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Georgia Gets Ready for Terrorism, Disasters With New GEMA Emergency Operations Center

From a terror attack, to hurricanes, wildfires or avian flu outbreaks, GEMA has a hierarchy of emergency specialists ready to mobilize.

(TNS) - Disaster can strike at any time, which means the Georgia Emergency Management Agency, Homeland Security, is open every minute of every hour of every day.

In a bunker in the GEMA headquarters’ basement on the east side of Atlanta, people are always ready to answer the call when calamity strikes.

From a terror attack, to hurricanes, wildfires or avian flu outbreaks, GEMA has a hierarchy of emergency specialists ready to mobilize.

Wednesday morning, Macon-Bibb County’s emergency planners visited the State Operations Center for their regular Emergency Support Functions meeting.

“We wanted to give you guys a little picture of what the state does, what are the state operations that happen when we are working at the local level to manage whatever disaster or situations we’re looking at,” Macon-Bibb EMA Director Spencer Hawkins told the group.

GEMA’s center, built before the 1996 Olympic Games in Atlanta, is the hub of activity when emergency strikes.

By the end of next year, GEMA is planning to move into a new, three-story State Operations Center, or SOC. That building, which is about to be constructed next door, will adjoin the current bunker.

The facility will have technology upgrades and sleeping bunks for those working around the clock.

“Adding additional work space for our emergency support functions — that is our other state agencies that come in to assist us during state activations,” Lamar McEwen, director of GEMA’s State Operations Center said.

GEMA has 15 divisions that can respond to any crisis. Some deal with public safety and rescue, while others focus on transportation, public health, communications, energy and agriculture issues.

Macon-Bibb County’s EMA has a similar organizational structure, but with three added divisions to remove debris, provide damage assessments and coordinate with local businesses and industries.

Not only do the law enforcement, public health and other government workers have to respond to the problems plaguing the state, they must document each task for possible reimbursement from federal disaster funds.

Bibb County is still trying to recoup some expenses paid during the Mothers Day tornado of 2008.

“It’s about a 10-year process,” Hawkins told his team.

The paperwork begins immediately.

“If it’s going to cost your jurisdiction something... it’s got to be documented,” McEwen advised.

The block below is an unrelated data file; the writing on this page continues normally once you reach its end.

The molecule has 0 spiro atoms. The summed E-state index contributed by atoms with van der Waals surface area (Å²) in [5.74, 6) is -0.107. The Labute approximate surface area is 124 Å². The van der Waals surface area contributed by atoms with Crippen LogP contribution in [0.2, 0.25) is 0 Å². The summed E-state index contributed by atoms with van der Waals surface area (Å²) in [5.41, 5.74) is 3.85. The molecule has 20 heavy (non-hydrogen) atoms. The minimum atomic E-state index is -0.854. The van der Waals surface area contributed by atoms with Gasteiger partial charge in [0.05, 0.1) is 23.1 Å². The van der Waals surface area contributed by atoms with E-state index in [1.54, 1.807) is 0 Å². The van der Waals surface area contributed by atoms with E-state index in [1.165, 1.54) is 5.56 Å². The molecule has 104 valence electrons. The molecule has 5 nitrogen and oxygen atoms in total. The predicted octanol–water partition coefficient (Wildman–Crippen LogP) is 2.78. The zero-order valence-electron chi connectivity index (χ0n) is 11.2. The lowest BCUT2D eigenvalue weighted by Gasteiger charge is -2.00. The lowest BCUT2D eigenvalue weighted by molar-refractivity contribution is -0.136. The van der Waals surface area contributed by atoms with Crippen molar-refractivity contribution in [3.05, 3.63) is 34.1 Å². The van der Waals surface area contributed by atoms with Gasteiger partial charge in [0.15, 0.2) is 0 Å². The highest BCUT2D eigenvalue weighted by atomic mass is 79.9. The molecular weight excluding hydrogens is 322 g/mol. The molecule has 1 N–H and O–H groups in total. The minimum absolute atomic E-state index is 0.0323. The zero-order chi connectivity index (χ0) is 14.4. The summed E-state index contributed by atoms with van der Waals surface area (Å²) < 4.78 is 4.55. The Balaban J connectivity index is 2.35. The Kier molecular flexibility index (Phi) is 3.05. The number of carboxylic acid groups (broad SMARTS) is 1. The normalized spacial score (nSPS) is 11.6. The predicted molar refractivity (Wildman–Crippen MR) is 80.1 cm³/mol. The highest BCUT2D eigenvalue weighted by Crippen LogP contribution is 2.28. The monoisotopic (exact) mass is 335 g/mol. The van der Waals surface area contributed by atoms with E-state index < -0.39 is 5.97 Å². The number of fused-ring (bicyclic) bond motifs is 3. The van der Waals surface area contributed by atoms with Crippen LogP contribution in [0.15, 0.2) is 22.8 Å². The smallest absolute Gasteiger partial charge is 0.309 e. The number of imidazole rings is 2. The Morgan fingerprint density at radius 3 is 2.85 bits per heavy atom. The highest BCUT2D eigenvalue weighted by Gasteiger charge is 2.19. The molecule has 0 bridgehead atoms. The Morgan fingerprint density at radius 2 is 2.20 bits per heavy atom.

Documenting damage is critical to securing disaster declarations and states of emergency.

“We’re asking for numbers quick,” GEMA Director of Operations Clint Perkins said. “We need to know how many homes are damaged. We need to be able to present a picture to the governor to get that emergency declaration.”

Local agencies can take advantage of those declarations by requesting help from certain state agencies, like the Georgia Department of Transportation, which can operate outside of its normal boundaries under disaster declarations.

“It’s important in that short time window to capitalize on what’s available,” Perkins said.

The Georgia Bureau of Investigation briefed the local EMA group on the vital task of screening tips on possible terrorist cells that could be operating in the state.

Andy Mossman, Assistant Special Agent in Charge of the Georgia Information Sharing Analysis Center, said the recent bombing at an Ariana Grande concert in Manchester, England, shows how vital it is to properly process tips that could prevent attacks.

National security is a priority, as is preparing for potentially damaging hurricanes.

“Any strike, but any category 3 or above is what keeps us awake,” McEwen said.

Hawkins and the Macon-Bibb County team are looking into ways to make shelter operations more efficient. Macon is a host community for people living along the 100 miles of Georgia coastline.

Macon-Bibb County Assistant Fire Chief Shane Edwards reminded GEMA of the current construction at Interstates 16 and 75, which is at the tail end of the evacuation routes.

Getting disaster experts together for regular planning is key to running efficient disaster and recovery operations, Hawkins said.

“A lot of this is about relationship building and making sure we know who is on the team and what we’re all doing.”

Liz Fabian: 478-744-4303, @liz_lines


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